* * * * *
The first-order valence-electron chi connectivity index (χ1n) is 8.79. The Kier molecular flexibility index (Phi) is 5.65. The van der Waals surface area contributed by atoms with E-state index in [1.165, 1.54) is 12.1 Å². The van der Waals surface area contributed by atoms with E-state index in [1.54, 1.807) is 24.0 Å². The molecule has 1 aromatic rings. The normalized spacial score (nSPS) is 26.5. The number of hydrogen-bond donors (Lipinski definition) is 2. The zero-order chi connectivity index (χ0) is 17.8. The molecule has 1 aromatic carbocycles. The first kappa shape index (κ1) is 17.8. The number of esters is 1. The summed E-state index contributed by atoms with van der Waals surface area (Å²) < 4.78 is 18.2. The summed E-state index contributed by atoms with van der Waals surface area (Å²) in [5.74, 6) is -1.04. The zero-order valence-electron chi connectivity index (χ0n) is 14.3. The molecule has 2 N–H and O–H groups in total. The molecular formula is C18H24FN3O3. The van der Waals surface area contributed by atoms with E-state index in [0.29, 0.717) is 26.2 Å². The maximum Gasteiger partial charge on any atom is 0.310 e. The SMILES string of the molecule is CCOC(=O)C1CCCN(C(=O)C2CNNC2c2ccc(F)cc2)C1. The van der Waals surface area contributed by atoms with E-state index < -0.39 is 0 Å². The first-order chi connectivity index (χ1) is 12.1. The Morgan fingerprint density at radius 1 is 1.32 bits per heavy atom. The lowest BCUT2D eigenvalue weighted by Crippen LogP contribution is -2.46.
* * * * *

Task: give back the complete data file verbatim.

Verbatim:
The first-order valence-electron chi connectivity index (χ1n) is 8.79. The Kier molecular flexibility index (Phi) is 5.65. The van der Waals surface area contributed by atoms with E-state index in [1.165, 1.54) is 12.1 Å². The van der Waals surface area contributed by atoms with E-state index in [1.54, 1.807) is 24.0 Å². The molecule has 1 aromatic rings. The normalized spacial score (nSPS) is 26.5. The number of hydrogen-bond donors (Lipinski definition) is 2. The zero-order chi connectivity index (χ0) is 17.8. The molecule has 1 aromatic carbocycles. The first kappa shape index (κ1) is 17.8. The number of esters is 1. The summed E-state index contributed by atoms with van der Waals surface area (Å²) < 4.78 is 18.2. The summed E-state index contributed by atoms with van der Waals surface area (Å²) in [5.74, 6) is -1.04. The zero-order valence-electron chi connectivity index (χ0n) is 14.3. The molecule has 2 N–H and O–H groups in total. The molecular formula is C18H24FN3O3. The van der Waals surface area contributed by atoms with E-state index in [0.29, 0.717) is 26.2 Å². The maximum Gasteiger partial charge on any atom is 0.310 e. The SMILES string of the molecule is CCOC(=O)C1CCCN(C(=O)C2CNNC2c2ccc(F)cc2)C1. The van der Waals surface area contributed by atoms with E-state index < -0.39 is 0 Å². The first-order chi connectivity index (χ1) is 12.1. The Morgan fingerprint density at radius 1 is 1.32 bits per heavy atom. The lowest BCUT2D eigenvalue weighted by Crippen LogP contribution is -2.46.